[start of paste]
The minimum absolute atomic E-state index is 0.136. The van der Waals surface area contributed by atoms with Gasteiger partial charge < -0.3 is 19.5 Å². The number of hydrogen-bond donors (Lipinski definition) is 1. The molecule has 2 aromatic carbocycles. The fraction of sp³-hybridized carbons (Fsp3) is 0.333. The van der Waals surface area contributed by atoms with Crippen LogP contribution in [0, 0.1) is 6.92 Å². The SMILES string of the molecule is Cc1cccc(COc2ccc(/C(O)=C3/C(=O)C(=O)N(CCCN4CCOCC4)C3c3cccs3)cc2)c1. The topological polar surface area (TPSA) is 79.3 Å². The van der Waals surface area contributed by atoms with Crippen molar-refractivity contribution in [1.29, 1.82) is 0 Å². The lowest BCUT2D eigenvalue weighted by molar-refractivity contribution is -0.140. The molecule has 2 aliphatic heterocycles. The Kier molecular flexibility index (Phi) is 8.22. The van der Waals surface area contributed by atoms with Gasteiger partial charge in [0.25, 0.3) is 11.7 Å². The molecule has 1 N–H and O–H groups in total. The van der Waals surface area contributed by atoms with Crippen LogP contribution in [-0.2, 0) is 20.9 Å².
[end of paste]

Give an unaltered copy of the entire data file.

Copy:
The minimum absolute atomic E-state index is 0.136. The van der Waals surface area contributed by atoms with Gasteiger partial charge < -0.3 is 19.5 Å². The number of hydrogen-bond donors (Lipinski definition) is 1. The molecule has 2 aromatic carbocycles. The fraction of sp³-hybridized carbons (Fsp3) is 0.333. The van der Waals surface area contributed by atoms with Crippen LogP contribution in [0, 0.1) is 6.92 Å². The SMILES string of the molecule is Cc1cccc(COc2ccc(/C(O)=C3/C(=O)C(=O)N(CCCN4CCOCC4)C3c3cccs3)cc2)c1. The topological polar surface area (TPSA) is 79.3 Å². The van der Waals surface area contributed by atoms with Crippen molar-refractivity contribution in [1.29, 1.82) is 0 Å². The lowest BCUT2D eigenvalue weighted by molar-refractivity contribution is -0.140. The molecule has 2 aliphatic heterocycles. The Kier molecular flexibility index (Phi) is 8.22. The van der Waals surface area contributed by atoms with Gasteiger partial charge in [0.25, 0.3) is 11.7 Å². The molecule has 1 N–H and O–H groups in total. The van der Waals surface area contributed by atoms with Crippen LogP contribution in [-0.2, 0) is 20.9 Å².